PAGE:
Now Playing

Now Playing IconNow Playing:

Evolve Radio

Artist Name

Album Art

Johnson like ‘absent football manager’ as pandemic hit, says Welsh leader

The first minister of Wales has said Boris Johnson was like the “absent manager” of a football team in the early days of the pandemic.

Mark Drakeford criticised the former prime minister during his evidence to the UK COVID public inquiry.

He said Mr Johnson was “not taking it seriously” and was deliberately unclear about whether rules applied only to England.

In evidence on Wednesday, he also described Michael Gove – who had been the point of contact between Westminster and the Welsh government – as “a centre forward without a team lined up behind him, and where the manager was largely absent”.

Mr Drakeford, who is stepping down next week, added: “The absent manager was the prime minister [Mr Johnson], because he was never in these meetings or at the table.”

He was speaking in Cardiff, where the Wales module of the inquiry has been taking place over the last few weeks.

The first minister said in early 2020 he had “regularly” written to Mr Johnson to request a “predictable series of meetings” between him and the leaders of the UK nations, and that it was “extraordinary” he did not take on the proposal.

Mr Johnson previously told the inquiry he was against the idea as he did not want to give the impression the country was like a “mini EU”.

Mr Drakeford also claimed that large events such as the Cheltenham Festival were only allowed to go ahead because former Number 10 adviser Dominic Cummings had refused to halt them.

Former health secretary Matt Hancock leaving Dorland House in London where he has been giving evidence to the UK Covid-19 Inquiry, during its second investigation (Module 2) exploring core UK decision-making and political governance. Picture date: Friday December 1, 2023.
Image: Matt Hancock previously gave evidence to the inquiry. Pic: PA

The first minister said he had made the argument to stop mass events at a meeting of the government’s emergency Cobra committee on 12 March, a few weeks before the first lockdown.

However, he claimed that after going around the room canvassing opinions, Mr Johnson killed off the idea by saying bluntly: “Dom says no.”

“I did not know who Dom was at this point,” Mr Drakeford said.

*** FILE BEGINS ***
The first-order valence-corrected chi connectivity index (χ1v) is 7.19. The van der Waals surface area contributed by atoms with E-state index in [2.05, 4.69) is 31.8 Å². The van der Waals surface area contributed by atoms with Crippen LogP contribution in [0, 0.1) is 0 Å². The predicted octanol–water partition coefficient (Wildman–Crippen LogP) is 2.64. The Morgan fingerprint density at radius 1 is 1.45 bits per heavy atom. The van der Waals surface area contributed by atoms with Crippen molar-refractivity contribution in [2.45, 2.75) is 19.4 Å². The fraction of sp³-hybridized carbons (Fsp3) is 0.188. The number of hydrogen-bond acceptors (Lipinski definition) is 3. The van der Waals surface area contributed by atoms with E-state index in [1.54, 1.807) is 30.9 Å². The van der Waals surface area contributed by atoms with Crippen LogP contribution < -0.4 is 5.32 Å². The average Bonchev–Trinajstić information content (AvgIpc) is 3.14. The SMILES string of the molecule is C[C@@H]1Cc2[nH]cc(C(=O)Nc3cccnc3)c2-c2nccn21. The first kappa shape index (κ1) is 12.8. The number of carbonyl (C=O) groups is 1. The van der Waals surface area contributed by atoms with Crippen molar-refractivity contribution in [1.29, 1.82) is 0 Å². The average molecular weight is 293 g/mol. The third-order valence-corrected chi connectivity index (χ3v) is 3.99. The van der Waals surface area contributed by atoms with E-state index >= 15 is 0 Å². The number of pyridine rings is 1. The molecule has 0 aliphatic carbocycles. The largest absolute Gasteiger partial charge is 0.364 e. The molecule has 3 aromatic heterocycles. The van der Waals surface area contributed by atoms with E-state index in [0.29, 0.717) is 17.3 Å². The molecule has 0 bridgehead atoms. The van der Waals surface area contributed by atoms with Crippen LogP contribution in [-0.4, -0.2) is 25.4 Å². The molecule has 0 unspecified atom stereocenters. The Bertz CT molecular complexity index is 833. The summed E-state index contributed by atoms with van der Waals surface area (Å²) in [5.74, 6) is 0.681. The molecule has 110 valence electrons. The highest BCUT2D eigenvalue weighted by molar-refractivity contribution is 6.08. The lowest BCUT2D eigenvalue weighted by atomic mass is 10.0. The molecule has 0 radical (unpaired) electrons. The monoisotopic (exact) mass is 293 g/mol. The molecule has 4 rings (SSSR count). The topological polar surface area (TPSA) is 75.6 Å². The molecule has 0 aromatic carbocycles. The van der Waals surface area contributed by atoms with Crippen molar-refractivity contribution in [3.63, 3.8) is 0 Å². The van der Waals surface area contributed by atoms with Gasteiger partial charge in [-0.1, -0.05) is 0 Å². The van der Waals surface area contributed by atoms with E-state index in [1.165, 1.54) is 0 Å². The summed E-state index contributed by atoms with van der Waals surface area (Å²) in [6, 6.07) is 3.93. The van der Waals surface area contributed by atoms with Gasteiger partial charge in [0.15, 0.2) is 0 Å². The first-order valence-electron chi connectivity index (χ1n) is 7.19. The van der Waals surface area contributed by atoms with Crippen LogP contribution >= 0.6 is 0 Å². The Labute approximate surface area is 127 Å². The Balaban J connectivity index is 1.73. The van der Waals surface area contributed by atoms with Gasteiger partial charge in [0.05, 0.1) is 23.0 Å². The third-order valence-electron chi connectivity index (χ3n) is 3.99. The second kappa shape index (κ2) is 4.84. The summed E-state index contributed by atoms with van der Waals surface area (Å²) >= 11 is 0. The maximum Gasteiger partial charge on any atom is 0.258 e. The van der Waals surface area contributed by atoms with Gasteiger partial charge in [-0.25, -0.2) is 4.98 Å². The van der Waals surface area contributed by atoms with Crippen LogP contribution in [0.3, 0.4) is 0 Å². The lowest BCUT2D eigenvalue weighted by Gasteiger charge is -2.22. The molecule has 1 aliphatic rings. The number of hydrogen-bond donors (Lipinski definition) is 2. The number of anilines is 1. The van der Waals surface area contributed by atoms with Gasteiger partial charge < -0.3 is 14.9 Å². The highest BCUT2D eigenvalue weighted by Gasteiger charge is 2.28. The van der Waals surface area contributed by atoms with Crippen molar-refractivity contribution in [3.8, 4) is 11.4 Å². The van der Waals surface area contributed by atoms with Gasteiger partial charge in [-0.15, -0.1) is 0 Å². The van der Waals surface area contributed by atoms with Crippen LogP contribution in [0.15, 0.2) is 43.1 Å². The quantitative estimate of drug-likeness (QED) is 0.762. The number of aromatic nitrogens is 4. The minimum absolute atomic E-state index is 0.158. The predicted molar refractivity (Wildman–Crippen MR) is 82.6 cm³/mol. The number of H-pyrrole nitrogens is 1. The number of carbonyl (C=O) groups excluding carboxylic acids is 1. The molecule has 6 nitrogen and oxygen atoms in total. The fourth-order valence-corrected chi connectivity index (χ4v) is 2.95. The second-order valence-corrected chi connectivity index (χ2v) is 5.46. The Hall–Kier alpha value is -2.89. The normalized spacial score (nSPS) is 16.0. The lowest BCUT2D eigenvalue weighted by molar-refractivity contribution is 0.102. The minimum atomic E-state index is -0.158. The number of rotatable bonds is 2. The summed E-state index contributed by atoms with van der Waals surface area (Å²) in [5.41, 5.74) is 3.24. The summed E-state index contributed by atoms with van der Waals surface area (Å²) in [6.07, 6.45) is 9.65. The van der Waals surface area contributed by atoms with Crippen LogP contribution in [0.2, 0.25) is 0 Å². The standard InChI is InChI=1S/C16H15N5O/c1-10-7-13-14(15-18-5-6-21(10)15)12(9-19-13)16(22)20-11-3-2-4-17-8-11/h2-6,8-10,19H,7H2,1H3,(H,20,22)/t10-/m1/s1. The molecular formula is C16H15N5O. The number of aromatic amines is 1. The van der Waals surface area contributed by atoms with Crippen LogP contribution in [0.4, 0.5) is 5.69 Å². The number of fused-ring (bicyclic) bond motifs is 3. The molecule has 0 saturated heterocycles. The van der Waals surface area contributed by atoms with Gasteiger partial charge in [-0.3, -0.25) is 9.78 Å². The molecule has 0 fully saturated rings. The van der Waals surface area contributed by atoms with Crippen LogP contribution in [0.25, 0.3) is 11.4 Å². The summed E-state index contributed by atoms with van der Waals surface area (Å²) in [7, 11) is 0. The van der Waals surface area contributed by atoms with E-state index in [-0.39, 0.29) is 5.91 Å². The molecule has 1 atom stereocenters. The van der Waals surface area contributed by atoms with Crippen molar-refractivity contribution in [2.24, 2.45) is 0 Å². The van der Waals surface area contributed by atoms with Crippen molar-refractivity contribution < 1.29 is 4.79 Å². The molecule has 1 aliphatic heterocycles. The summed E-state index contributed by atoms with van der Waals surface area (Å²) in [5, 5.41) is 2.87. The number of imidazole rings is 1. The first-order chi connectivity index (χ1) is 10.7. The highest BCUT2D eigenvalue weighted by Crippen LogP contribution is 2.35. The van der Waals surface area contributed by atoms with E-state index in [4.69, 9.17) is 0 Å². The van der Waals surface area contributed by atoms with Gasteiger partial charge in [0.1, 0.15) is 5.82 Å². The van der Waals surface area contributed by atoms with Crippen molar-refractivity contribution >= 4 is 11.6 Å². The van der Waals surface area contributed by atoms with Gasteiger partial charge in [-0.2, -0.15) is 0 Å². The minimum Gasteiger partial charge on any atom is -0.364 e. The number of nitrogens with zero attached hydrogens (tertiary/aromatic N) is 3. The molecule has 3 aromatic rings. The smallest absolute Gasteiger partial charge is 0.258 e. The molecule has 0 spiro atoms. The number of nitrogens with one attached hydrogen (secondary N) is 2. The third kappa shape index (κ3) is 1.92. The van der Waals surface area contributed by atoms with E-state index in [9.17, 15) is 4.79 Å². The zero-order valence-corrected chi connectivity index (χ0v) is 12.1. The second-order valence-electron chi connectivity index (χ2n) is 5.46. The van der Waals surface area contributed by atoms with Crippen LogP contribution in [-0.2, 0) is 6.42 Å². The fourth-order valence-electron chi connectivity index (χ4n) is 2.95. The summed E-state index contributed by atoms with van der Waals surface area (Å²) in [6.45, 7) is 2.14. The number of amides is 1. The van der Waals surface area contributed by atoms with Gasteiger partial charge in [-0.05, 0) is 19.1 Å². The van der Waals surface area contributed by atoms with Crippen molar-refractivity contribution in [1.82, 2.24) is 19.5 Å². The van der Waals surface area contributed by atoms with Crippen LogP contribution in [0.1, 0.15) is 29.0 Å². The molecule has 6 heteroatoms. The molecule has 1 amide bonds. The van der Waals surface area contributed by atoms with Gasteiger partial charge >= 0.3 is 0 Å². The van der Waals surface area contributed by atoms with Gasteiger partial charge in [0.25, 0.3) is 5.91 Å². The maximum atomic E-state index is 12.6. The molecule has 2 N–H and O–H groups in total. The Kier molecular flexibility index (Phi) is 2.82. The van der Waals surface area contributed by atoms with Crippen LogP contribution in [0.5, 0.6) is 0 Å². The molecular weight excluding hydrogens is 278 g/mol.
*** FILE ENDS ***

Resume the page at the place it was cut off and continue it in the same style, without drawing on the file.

Hancock ‘got basic thing entirely wrong’

He also claimed Mr Johnson was “deliberate” in ignoring pleas to be clear about whether new restrictions only applied to England.

Mr Drakeford said the then prime minister had assured the devolved administrations he would “do his very best” – but then delivered a TV address where he incorrectly gave the impression he was talking about the whole UK.

Read more:
Drakeford ‘used WhatsApp to seek clarification of rules’
PPE in Welsh care homes was ‘inconsistent’, inquiry hears

Former health secretary Matt Hancock also came in for criticism.

Mr Drakeford told the inquiry Mr Hancock had incorrectly stated health was not a devolved matter during an “extraordinary exchange of messages” with Mr Gove.

He also said there was initially a “lack of clarity” over which legislative powers would be used during the pandemic.

“Even on 20 March there is further confusion over the next couple of days as to where the ability to exercise public health powers lie,” said Mr Drakeford.

“And there is an extraordinary exchange of messages between Mr Gove and Mr Hancock on 30 May, in which Mr Hancock says ‘I’ve seen the submission, it’s disgraceful that lawyers don’t understand where these powers lie because public health is not devolved’.”

“So here is the secretary of state for health in England getting the most basic thing entirely wrong,” Mr Drakeford said.

The module on UK decision-making and political governance will soon move on to Northern Ireland.

Scotland’s module took place earlier this year.

With multiple strands still to be examined, the hearings are likely to run into 2026.

Sky News Source